Mumbai: Virgin Atlantic Airways Ltd may finally get the design and technology used in its upper class seats patented in India after the Chennai patent office dismissed a challenge filed by Jet Airways (India) Ltd.

Seating rights: A Virgin Atlantic plane at the Heathrow International Airport in London. By Gill Allen/Bloomberg

“Our upper class suite design is industry leading and we take any attempts to replicate (it) very seriously," said Greg Dawson, director of corporate communications at Virgin Atlantic. “We have also secured similar patent grants in many other jurisdictions around the world."

A Jet Airways spokesperson said the carrier is yet to receive the order. “We shall peruse the order once we receive the same and accordingly decide on a future course of action," the spokesperson said.

The patent office states in the order that the intellectual property right, a patent in this case, is not “merely a rearrangement" of an existing technology as claimed by the opponents, but has some kind of “concept-level thinking" or invention. Mint has reviewed a copy of the order.

British Airways was the first to introduce a herringbone layout, with seats facing outwards. Virgin Atlantic introduced an inward-facing herringbone layout, in which the seats faced the aisle of the aircraft.

Virgin’s upper class is the equivalent of first and business class on other carriers. The Richard Branson-promoted airline holds patent and design rights for the flatbed seating system in several countries, including the UK.

Naresh Goyal-promoted Jet Airways offers similar flatbed and wider seats in its first and business classes on long-haul international routes, such as the UK and the US.

“I feel the patent controller who examined the opposition case has done a thorough analysis of both the opponents’ arguments and the patent claims to conclude on the matter," said Sumathi Chandrashekaran, an intellectual property lawyer who wrote about the order first on the blog Spicy IP. “It has also referred (to) an earlier decision by the European Patent Office on the same patent, which faced an opposition there earlier."

Virgin’s fight over the seats goes back to 2007, when it initiated legal proceedings against Premium Aircraft Interiors UK Ltd, also known as Contour, the firm that designed the airline’s flatbed seats. The airline alleged that Contour had sold copies of the design to rivals, including Jet Airways, Delta Air Lines Inc. and Cathay Pacific Airways Ltd, and that it was suing for infringement of patent. Contour also designed flatbed seats for British Airways.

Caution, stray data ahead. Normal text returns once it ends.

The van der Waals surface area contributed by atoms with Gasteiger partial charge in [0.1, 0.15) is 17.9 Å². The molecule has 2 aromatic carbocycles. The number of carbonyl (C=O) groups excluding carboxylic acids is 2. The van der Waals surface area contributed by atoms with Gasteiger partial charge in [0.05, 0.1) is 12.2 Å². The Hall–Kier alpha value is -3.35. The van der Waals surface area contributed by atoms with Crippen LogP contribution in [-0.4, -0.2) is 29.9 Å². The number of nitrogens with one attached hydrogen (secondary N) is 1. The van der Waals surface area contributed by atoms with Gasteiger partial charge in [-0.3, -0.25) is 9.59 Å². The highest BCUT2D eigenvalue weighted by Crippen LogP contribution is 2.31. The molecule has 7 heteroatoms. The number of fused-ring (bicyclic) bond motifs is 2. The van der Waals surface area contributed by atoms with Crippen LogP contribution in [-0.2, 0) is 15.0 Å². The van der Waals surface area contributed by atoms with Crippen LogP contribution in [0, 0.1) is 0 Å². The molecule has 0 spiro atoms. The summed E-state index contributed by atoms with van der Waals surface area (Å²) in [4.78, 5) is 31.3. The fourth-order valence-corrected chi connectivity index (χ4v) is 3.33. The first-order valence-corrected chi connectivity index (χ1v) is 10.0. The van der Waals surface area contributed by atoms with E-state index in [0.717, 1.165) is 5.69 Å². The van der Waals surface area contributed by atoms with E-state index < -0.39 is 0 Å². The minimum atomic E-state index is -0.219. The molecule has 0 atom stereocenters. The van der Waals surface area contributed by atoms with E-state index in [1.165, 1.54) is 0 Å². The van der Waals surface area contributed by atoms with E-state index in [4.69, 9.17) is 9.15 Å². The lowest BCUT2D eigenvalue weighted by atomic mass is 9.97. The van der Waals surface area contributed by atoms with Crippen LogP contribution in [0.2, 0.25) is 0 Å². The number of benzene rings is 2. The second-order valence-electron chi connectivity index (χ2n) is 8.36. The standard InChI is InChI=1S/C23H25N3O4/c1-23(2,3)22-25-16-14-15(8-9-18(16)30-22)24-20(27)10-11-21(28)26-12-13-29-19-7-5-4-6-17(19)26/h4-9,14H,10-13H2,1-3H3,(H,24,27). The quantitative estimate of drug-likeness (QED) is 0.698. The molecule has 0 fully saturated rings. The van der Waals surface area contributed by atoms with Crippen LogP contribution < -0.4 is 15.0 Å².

A UK patent court on 21 January 2009 ruled against Virgin Atlantic, saying it had “failed to prove that Contour copied its designs".

In October, however, an appellate court reversed that order, saying the patent was valid and had been infringed.

Being the priciest, first and business classes are crucial revenue earners for airlines that try to provide such fliers with the best possible amenities, including more space. For example, each first-class suite on Jet Airways—made by Britain’s BE Aerospace Plc—has 26 sq. ft of usable space, and has sliding doors for privacy.

“Jet Airways and Virgin Atlantic are expected to have a longish battle considering the nature of the case," said a senior analyst with a domestic brokerage, who did not want to be identified. “However, this will not have any material impact on the company in the near term in the context of the outcome of this patent battle."

The airline suffered a loss of 713.6 crore in the July-September period, compared with a net profit of 12.40 crore in the year earlier.

On Thursday, Jet dropped 1.3% to 253.35 on BSE, while the benchmark index Sensex rose 2.2% to close at 16,483.45 points.